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Gulf Coast Oil

What aspects of BP’s ethical culture could have contributed to the Gulf Coast oil spill disaster?

Globalization has come with different challenges that accompany its strategic goals. The competitive nature of the world market has pushed some firms to engage in business malpractices that call for the intervention of various stakeholders in the society. Such entrepreneurial ills takes the form of irresponsibility and lack of accountability of the firms in regard to the negative externalities they create to the society, deteriorating integrity and manipulation of ethical codes of conduct. Many multinational corporations are now being compelled to help in the fight against the global environmental degradation and the increasing threat of global warming. In this respect the society is now holding the multinationals accountable to the various negative externalities they cost the society (Achenbach, 2012).

The international community has enacted various rules and regulations that spell out the ethical standards expected of the firms. In the recent past the oil firms have been in the international focus for their major role in the pollution of the environment as they produce and distribute their product and even as the products are consume. One of the major casualties for this problem is BP Oil Company that has been in wrong books with the international community for its growing unethical standards that emerged in the twenty-first century. To save its tainted reputation and restore its public image, BP management has been working on various strategic plans to improve the firm’s code of conduct. This came into light with the 2005 publication on code of conduct that was entitled “our commitment to integrity” (Achenbach, 2012). Due to the multinational status of the BP Company it has geographically dispersed operational regions across the world and this meant that they were to circulate this message homogeneously to all its employees across the globe.

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The bottom line is its intense campaign in imparting positive ethical standards to its employees by seeking to unite them behind a uniform internationally accepted code of conduct. This has been facilitated by use of BP website and the social networking and media sites that equally sensitize the public on its efforts to support green energy initiative and environmental gradation. It is worth noting that coming up with an umbrella legislation that could cut across all the employees who hails from a great variety of social and cultural framework. This a common challenge in any international statute since the actions of various communities are highly influenced by their cultural beliefs. To take of this problem the firm has been carrying out awareness campaign to help its employees get the content clearly and put them into practical application. The critical issues of focus in this campaign include health, safety measures, security, environmental care, public relations, company assets management and financial integrity. The questionable code of conduct of this firm was exposed with its unprecedented environmental degradation scale and this also indicates the wide management gaps and strategic flaws in the top management of the multinational. BP has to pull up its socks concerning the amount of effort it has put in place to mix the legal and ethical policies in its daily operation that would ensure that both its employees and the society at large have their interest covered as priority.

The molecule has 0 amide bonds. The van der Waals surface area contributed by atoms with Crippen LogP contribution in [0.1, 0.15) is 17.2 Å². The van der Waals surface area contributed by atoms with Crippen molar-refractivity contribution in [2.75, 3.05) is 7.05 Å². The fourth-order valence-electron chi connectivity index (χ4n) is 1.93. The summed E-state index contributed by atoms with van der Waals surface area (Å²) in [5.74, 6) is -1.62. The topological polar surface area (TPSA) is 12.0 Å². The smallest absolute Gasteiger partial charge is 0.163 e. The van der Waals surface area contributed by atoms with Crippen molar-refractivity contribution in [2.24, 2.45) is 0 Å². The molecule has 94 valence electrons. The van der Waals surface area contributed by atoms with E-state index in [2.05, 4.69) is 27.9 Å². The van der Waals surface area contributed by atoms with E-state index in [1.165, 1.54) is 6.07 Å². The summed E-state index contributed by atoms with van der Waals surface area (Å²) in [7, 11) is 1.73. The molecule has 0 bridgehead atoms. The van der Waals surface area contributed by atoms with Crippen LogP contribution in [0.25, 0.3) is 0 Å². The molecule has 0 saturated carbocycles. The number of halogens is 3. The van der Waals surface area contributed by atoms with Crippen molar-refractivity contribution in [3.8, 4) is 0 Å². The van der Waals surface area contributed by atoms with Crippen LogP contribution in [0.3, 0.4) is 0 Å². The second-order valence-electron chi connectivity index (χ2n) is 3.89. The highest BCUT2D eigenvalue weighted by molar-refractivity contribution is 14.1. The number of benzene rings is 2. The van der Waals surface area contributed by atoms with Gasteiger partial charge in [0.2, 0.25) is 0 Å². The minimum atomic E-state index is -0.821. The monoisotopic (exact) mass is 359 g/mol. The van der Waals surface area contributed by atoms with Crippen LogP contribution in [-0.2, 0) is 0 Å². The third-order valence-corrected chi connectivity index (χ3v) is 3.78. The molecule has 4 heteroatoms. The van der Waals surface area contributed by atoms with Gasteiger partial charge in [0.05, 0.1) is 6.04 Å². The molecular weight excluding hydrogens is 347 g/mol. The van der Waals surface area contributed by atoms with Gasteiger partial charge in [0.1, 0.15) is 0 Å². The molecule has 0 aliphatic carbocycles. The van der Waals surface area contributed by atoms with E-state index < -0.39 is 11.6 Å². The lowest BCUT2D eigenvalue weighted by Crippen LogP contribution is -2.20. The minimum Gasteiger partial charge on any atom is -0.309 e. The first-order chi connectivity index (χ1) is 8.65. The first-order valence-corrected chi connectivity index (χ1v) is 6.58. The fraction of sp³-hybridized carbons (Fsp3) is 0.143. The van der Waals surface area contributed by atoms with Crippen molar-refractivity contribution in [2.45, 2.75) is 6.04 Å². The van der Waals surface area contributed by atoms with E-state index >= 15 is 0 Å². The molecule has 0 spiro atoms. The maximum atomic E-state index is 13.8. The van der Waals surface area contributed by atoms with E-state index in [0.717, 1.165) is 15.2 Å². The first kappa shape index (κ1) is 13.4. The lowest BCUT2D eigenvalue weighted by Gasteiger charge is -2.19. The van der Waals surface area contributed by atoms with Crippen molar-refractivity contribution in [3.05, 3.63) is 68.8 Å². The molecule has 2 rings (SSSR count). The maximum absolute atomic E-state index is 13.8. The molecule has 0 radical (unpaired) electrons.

The challenges that this firm faces has since grown more complex after the great oil spill in the Gulf of Mexico. The firm at first lost the confidence of the national community in its disaster management strategies and this went down to tear its public image and significantly affect its performance in the global trade. The affected areas still have more at stake that  BP management have solve before they can complete get rid of the entire problem (Ferrell, Fraedrich, & Ferrell, 2012). The environmental assessment and the health related investigation carried out at the oil spill sites still indicate a lurking danger to the marine ecosystem and the human inhabitants bordering the shores. The situation was worsening by the economic cost this has on the dependants to the sea. There is the substantial reduction in the number of marine life and scientific establishment that this may get worse due to deposition of oil on the sea-bed. These are issues that hit BP hard and it has been engaged in tedious work to clear the mess in its effort to cleanse its public image. It is a bit hectic for the company to balance its profit goal and the heavy compensation scheme that the government of USA has sought legal redress over. In a nutshell BP has to consider immediate management restructuring and operation policies realignment.

Did BP engage in purposeful avoidance of risk management? Why or why not?

The debate over the position of BP on the issue of risks stands out as a much asked question by many people. It is understood that the oil production from the sea is a contractual co-operation between BP and Transocean as the driller. However, the risk need to be absorbed by both of the as the primary stakeholders (Konrad, & Shroder, 2011).